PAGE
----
Are Children Better Off Getting Chicken Pox Than The Vaccine?

Chicken pox cause red itchy welts and fever that are contagious to kids who haven't been vaccinated.

Chicken pox causes red itchy polka dots all over the skin of someone who comes into contact with the disease. Many schools require that parents show proof of their child having been vaccinated from the condition before their kid is allowed to attend class. But, is it possible that simply getting chicken pox and getting over it is better than being vaccinated? Read on.

The chicken pox

Chicken pox is a disease with clear symptoms. Kids who have it will exhibit red spots that itch and flake and occur all over the body. Those dots may turn into blisters and come with a fever as well as intense itching. If the child scratches, he or she could cause permanent skin damage, leading to lasting scars. Infections may require antibiotics and can even cause serious illness and death if not treated, but most cases never get to this extreme. Children with any severity of chicken pox should not leave their homes or be around individuals who have not had the disease themselves or have not been vaccinated. It can take around a week for chicken pox to go away and no longer be contagious.

chicken pox, varicella, measles, mumps, rubella, vaccine, immunizationThe chicken pox vaccine consists of two shots to prevent the disease.

 

 

Chicken pox vaccine 

The chicken pox vaccine may come individually, known as the Varicella vaccine, or coupled with measles, mumps, and rubella prevention in the form of an MMRV immunization. The vaccine is made of two parts and can prevent the disease altogether or greatly reduce its effects. In fact, the U.S. Department of Health and Human Services states that a completed chicken pox vaccine is 98 percent effective in preventing the disease. Instead of a body covered in pox, a child who has been vaccinated and gets this condition will have far fewer markings and much less chance of scarring and fever. Plus, their sick time will be reduced by several days, allowing the kid to return to childcare or school faster.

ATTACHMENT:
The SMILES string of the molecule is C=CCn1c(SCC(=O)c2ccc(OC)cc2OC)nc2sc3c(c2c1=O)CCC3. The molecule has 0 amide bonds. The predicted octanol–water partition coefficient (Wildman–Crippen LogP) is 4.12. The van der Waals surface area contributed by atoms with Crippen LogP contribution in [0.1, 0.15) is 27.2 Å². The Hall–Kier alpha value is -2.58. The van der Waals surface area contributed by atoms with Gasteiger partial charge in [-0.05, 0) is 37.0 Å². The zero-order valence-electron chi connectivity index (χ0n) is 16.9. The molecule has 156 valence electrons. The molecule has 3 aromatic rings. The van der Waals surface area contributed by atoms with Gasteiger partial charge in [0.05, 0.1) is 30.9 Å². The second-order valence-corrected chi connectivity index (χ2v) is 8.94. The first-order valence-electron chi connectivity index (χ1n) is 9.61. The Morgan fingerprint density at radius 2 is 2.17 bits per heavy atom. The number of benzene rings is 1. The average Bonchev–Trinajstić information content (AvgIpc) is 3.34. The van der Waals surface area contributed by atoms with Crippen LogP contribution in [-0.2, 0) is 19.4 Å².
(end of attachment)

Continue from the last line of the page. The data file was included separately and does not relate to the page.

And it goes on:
The vaccine is provided by pediatricians or family practitioners. Many preschools, daycare’s, elementary and high schools require immunization records including the chicken pox vaccine before admitting a new student. This is in the hopes that one student coming to class without knowing he or she has the pox will not create a class- or school-wide epidemic. Children who are vaccinated against chicken pox have a very limited risk of developing the disease as adults, therefore preventing the condition for the entirety of their lives with just two shots.

Chicken pox risk factors

Adults who have never had chicken pox may require additional chicken pox vaccines if they work in the public sector, such as teachers, students and healthcare workers. If you have multiple children and one gets the chicken pox, keep the other siblings separate from the infected child unless they have been vaccinated. Parents who have never had the chicken pox may also want to avoid direct contact with the child. Ensure every member of the family has been vaccinated to drastically reduce the chances of another individual getting the chicken pox.